'Difficult negotiations' ahead on European budget
Andy Klom, the European Commission's man in Wales, explains the backdrop to budget negotiations in Brussels.
The European Commission recently proposed a budget for Europe 2020 - the EU's economic strategy for smart, sustainable and inclusive growth.
The EU budget covers the seven years from 2014 to 2020, after the current budget ends in 2013.
Legally, the Commission proposes the budget, but the European Council and the European Parliament must approve it.
Parliament wants budget growth, but some governments want it frozen. The UK has already clashed with Parliament over this in 2010.
The Commission has taken a middle position, using the 2013 annual budget and multiplying it by seven. The idea actually came from the UK.
A fixed budget in a growing economy will represent a smaller percentage of EU GDP by 2020.
Currently, 23 of the 27 EU members have expanding budgets, some even with booming economies. The UK is an exception.
Parliament and many other governments have a different outlook to the UK. Given this, we will certainly face difficult negotiations over the next year within the Council and with Parliament.
Too often we hear about wasteful EU spending, but we never hear that 94% of the EU budget is actually spent in the countries of Europe, not in Brussels.
Nor do we hear that the entire EU budget only accounts for about 2% of total public spending in the EU.
Limited though it is, the Commission proposes to use the next budget to invest in growth, jobs, prosperity, and especially in innovation to tackle the many challenges we face.
The Commission wants to boost research spending to stimulate businesses, SME's and universities. We want to raise education spending to strengthen cross-border programmes like Erasmus for students, Leonardo or Grundtvig for vocational or adult training. Investing in Europe's future means investing in people, particularly through the European Social Fund.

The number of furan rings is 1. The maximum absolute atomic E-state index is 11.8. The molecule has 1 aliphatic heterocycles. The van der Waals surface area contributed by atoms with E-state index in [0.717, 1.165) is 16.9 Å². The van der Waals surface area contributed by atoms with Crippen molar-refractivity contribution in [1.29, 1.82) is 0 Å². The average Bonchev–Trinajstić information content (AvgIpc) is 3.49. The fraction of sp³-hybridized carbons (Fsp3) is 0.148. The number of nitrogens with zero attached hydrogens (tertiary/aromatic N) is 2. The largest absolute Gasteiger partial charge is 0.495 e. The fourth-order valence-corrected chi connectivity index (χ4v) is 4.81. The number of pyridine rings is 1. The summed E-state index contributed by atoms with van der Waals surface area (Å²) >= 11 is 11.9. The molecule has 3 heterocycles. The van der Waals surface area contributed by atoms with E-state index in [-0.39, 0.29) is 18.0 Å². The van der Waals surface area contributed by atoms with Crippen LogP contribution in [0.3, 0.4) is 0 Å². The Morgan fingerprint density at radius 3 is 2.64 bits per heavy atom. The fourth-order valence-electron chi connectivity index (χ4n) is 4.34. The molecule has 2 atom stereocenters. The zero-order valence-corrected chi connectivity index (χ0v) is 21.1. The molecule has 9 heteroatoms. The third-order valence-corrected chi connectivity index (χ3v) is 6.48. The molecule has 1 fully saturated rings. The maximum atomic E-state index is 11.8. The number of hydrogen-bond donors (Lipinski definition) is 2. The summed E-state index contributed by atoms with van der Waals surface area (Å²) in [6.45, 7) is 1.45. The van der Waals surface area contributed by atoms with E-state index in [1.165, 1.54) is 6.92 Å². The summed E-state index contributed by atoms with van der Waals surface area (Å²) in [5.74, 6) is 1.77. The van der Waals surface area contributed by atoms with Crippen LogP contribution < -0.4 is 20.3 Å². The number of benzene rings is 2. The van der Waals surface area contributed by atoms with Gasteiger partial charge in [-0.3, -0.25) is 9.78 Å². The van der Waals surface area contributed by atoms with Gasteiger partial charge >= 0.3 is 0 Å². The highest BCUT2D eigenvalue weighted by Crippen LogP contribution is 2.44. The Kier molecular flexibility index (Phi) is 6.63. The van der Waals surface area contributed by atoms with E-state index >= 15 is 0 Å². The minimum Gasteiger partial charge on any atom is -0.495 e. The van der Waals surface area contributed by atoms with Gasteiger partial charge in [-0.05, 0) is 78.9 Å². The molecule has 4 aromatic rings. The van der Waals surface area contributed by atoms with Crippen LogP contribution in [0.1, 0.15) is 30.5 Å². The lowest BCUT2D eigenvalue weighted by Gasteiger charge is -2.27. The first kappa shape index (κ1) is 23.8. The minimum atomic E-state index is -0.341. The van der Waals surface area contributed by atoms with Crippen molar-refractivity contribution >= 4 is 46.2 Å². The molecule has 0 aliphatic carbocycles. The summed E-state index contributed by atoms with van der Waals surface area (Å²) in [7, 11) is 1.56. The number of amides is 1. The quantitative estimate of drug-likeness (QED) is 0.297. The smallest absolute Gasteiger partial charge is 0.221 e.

A European budget has an added value beyond what members can do themselves.
It supports common policies like agriculture, where the EU budget makes up 70% of total spending in Europe. It is much more expensive to run 27 separate agricultural policies than just one.
Europe is a single market, but this single market needs to be physically connected. A Connecting Europe Facility should solve bottlenecks in roads, railways and broadband, which no individual country is able to fund.
Climate change is our biggest challenge, which is why climate action will be mainstreamed throughout the budget, with 20% of spending targeted at it: in the CAP, in convergence, in research.
The EU budget also provides support to those less well placed in Europe.
Wales has received EU funds since 2000, first in what was called Objective 1 and now Convergence.
The Commission proposes to continue cohesion funding in all EU countries, aiming at three categories: less developed, transitional, and developed countries.
Which category applies to Wales is not clear, we will know when the final budget decision is taken by Council and Parliament.
However, the Commission proposes substantial spending focussed on the Europe 2020 objectives, which should help all of Europe, including Wales, overcome the present economic difficulties .